Daily Management Review

Despite Cutting Discounts, Nike Sells More Products After Colin Kaepernick Ad


Despite Cutting Discounts, Nike Sells More Products After Colin Kaepernick Ad
The very controversial decision by sport equipment maker Nike to make use of controversial sports personality of Colin Kaepernick in an ad campaign recently, that drew very sharp criticisms form people – which also included United States President Donald Trump, apparently appears to have been very successful.
The free publicity, all be it in the form of negative publicity, came to be of advantage of the company resulting in a quick boost in its online sale following the campaign. The share price of the company also hit a record high last week.
The success of the ad campaign has been supported by a research by Thomson Reuters. Based on the data of online sale of Nike, the report claimed that there was a 61 per cent increase in the amount of sold-out merchandise in the 10 days after the campaign was launched compared to which the company was selling before the launch of the campaign.
According to the report, the company managed to reduce the number if items that it was selling on its e-commerce platform by almost a third soon after it launched the controversial ad campaign. And yet the company has done well.
“Although the initial ad might have caused negative reaction among investors, Nike maintained its product pricing structure, offered less discounting and sold out of 61% more merchandise since the ad began running,” the researchers wrote.
The face of the campaign, Kaepernick has become well known in the US and abroad because he is amongst the first of the NFL players to kneel down during the playing of the American national anthem to protest against the racial injustice prevalent in the U.S. This form of protest has been considered to be very controversial and has been viewed to be a protest against the U.S. military and police by many conservatives.
Nike’s decision to make Kaepernick the face of the new campaign was severely criticised by President Donald Trump which has also been a long time critic of the act of Kaepernick. The ad campaign was launched on the occasion of the 30th anniversary of the famous slogan “ “Just Do It” which has become synonymous with Nike.
“Nike is getting absolutely killed with anger and boycotts,” Trump had tweeted a couple weeks ago.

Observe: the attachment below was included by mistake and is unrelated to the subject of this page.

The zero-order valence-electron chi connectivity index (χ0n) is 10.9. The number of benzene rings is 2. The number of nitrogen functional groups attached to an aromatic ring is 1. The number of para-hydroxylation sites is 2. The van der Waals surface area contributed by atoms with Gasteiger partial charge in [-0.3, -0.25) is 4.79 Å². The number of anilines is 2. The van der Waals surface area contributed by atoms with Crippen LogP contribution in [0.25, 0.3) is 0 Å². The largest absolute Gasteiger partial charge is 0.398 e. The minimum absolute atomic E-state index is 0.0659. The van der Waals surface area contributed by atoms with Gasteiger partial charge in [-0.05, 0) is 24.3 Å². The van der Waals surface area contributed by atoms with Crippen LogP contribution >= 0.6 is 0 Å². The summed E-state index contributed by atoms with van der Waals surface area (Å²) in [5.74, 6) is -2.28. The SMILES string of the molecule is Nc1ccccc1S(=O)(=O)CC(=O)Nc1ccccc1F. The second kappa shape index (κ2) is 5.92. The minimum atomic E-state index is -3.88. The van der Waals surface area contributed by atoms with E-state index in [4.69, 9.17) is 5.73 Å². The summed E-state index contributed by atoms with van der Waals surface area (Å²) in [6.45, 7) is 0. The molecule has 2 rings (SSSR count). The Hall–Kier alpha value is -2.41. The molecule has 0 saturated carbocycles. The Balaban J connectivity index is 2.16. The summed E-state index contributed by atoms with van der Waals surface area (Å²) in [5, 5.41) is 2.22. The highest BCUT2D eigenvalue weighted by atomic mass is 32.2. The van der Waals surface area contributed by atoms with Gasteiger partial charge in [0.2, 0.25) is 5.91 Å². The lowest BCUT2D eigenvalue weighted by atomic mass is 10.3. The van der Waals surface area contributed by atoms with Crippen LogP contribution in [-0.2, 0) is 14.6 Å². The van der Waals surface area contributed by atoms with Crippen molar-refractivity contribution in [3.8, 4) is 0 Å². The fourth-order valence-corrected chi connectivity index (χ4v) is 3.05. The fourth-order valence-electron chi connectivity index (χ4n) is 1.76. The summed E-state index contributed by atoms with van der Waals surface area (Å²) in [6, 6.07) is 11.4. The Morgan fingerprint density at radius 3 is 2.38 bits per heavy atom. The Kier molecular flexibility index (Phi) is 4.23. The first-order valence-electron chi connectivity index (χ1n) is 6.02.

Following the announcement of the Kaepernick ad campaign, there was a fall of 3 per cent initially in the shares of Nike. But since then, it has been predicted that the value of the brand exposure given to the company through media coverage was at $163.5 million.
 “Believe in something. Even if it means sacrificing everything” were the words that were placed over the face of Kaepernick had become very popular in the US. 
But the initial reaction to the ad campaign by Nike consumers was not encouraging at all as they cut Nike logos from their clothing and burned down the company shoes. There were several universities who refused to allow Nike to sell their apparel on their campus while the purchasing of Nike products by clubs that use public recreation facilities were banned by local politicians.
(Source:www.fortune.com & www.theglobepost.com)  

Science & Technology

Tech giants face stricter government regulation in the US

Nestle's Head: Veggie meat is new megatrend

Huawei may introduce Android replacement in August

Are US high-tech investors causing brain drain in Europe?

'Russia's Google' Yandex Was Hacked By Western Intelligence For Spying: Reuters

Reuters: Chinese hackers were stealing data from IT giants for years

China's first solar power molten salt plant sets record

WSJ announces imminent start of Boeing 737 MAX flight tests

Study: Machine learning is five times more harmful for the environment than a car

Would Singapore Be The First One To Bring Lab Grown Shrimps To The Global Market?

World Politics

World & Politics

France announces new tax for air fares

Europe Concerned Over Iran Move To Breach Uranium Enrichment Cap

Singapore To Build ‘$296 Million’ Smart Next-Gen Army Training Centre

No More Sales Of E-Cigarettes In San Francisco?

US ‘Hell-Bent On Hostile Acts’ Even After Trump-Kim Agreement, Says North Korea

Italy avoids EU sanctions for high national debt

Trump allocates 4.6 bln to help migrants

Iran Says Trump’s Belief That US-Iran War Would Be Short Is “An Illusion”